Spotlight: Beyond by Georgia Springate

Georgia Springate’s debut novel, Beyond, is a touchingly compelling and uplifting coming-of-age story about love, loss and discovery. Get it today, and take an emotional journey through one boy’s quest to understand that most tricky of questions: what lies beyond this life?

I have loved writing something that resonates with so many people. I’m so glad my writing has reached so many and been able to shed light on such current issues.’

Georgia Springate


Have you read Beyond? Why not leave a wee comment below and let us know what you thought of it.

Click Buy Beyond on Amazon


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ATTENTION AUTHORS:

Every Tuesday, I post a new edition of Spotlight: a short post which shines a proverbial spotlight on a published novel or collection of short fiction. If you would like to have your book considered for a future edition of Spotlight, drop us an e-mail including a short synopsis of your book and a link to where we can buy it. Better yet, send me a copy of your book and I can include a mini-review.

I’m still looking to interview fiction authors here on Penstricken, especially new or indie authors. Whether it’s books, plays, comics or any other kind of fiction, if you’ve got something written, I want to hear about it. If you’re interested in having your work featured on Penstricken, be to sure to drop us an e-mail or message us on Facebook/Twitter/Pinterest.

You can check out our previous interviews here:

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Throwback Thursday: The Fireplace Coppers

First published 07/11/2015

But first, a little foreword: I wrote this story earlier this year as an entry for a short story competition. Alas, I did not win and therefore was not published in print or online so I’ve put it here instead. The rules of the competition were that it was to be fewer than one hundred words long and given my frustrating tendency towards long-windedness, I thought it was worth having a go at. I can’t remember the original title I gave it, so I’ve given it a brand new one. The one thing I do remember that I was given ‘A Bottle’ as a prompt, which had to be included somewhere in the story. I hope you enjoy it.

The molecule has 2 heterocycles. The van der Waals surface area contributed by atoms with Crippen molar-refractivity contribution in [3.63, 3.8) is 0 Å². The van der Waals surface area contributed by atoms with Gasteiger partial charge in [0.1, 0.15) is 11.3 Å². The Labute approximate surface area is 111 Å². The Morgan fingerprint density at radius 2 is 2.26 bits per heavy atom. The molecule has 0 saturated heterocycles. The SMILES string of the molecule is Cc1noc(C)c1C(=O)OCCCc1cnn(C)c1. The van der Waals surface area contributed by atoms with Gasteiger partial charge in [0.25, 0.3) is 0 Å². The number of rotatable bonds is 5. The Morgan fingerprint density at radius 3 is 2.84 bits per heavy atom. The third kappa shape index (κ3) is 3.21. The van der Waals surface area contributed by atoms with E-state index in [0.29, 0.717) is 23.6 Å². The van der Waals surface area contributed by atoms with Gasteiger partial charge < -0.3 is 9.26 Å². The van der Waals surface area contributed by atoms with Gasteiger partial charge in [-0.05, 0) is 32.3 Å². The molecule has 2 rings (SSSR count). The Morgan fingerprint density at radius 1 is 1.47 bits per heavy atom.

The Fireplace Coppers
By A. Ferguson

Instead of a fire, my great uncle Carmichael used to keep an enormous glass bottle filled with coppers in the centre of his fireplace. It did nothing to warm the living room, which was always too cold, but instead radiated a subtle blend of Old and Stuffy all around the room.

‘How many?’ He would grunt, gesturing towards it with his stick whenever I visited with my parents.

Nine hundred billion! Eleven! Seventy-four thousand and twelve!

I was so consumed with guessing that I never realised that he didn’t know himself. It was only there to break the ice.


Thanks for taking the time to read this post. If you enjoyed it, don’t forget to ‘like’ this post and also follow us so you never miss another post. You can also follow Penstricken on TwitterPinterest and like Penstricken on Facebook.

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ATTENTION AUTHORS:

Every Tuesday, I post a new edition of Spotlight: a short post which shines a proverbial spotlight on a published novel or collection of short fiction. If you would like to have your book considered for a future edition of Spotlightdrop us an e-mail including a short synopsis of your book and a link to where we can buy it. Better yet, send me a copy of your book and I can include a mini-review.

I’m still looking to interview fiction authors here on Penstricken, especially new or indie authors. Whether it’s books, plays, comics or any other kind of fiction, if you’ve got something written, I want to hear about it. If you’re interested in having your work featured on Penstricken, be to sure to drop us an e-mail or message us on Facebook/Twitter/Pinterest.

You can check out our previous interviews here:

Spotlight: Wilders by Cass Kim

The forest behind Renna’s home is dark and dense. It holds more secrets than she knows. Having grown up in the half-pocalypse, a world balancing against the tide of a blood-borne virus, Renna knows the rules by heart:

1) Stay inside between dusk and dawn.

2) Close and lock the copper and silver screens.

3) Report anyone suspected of infection immediately.

Now, at seventeen, Renna will have to survive against the rules…. Can Renna survive the darkness to save the people she loves?

Have you read Wilders? Why not leave a wee comment below and let us know what you thought of it.


Thanks for taking the time to read this post. If you enjoyed it, don’t forget to ‘like’ this post and also follow us so you never miss another post. You can also follow Penstricken on TwitterPinterest and like Penstricken on Facebook, if that’s what tickles your fancy.

Want a blog of your own? Start writing today with WordPress.com!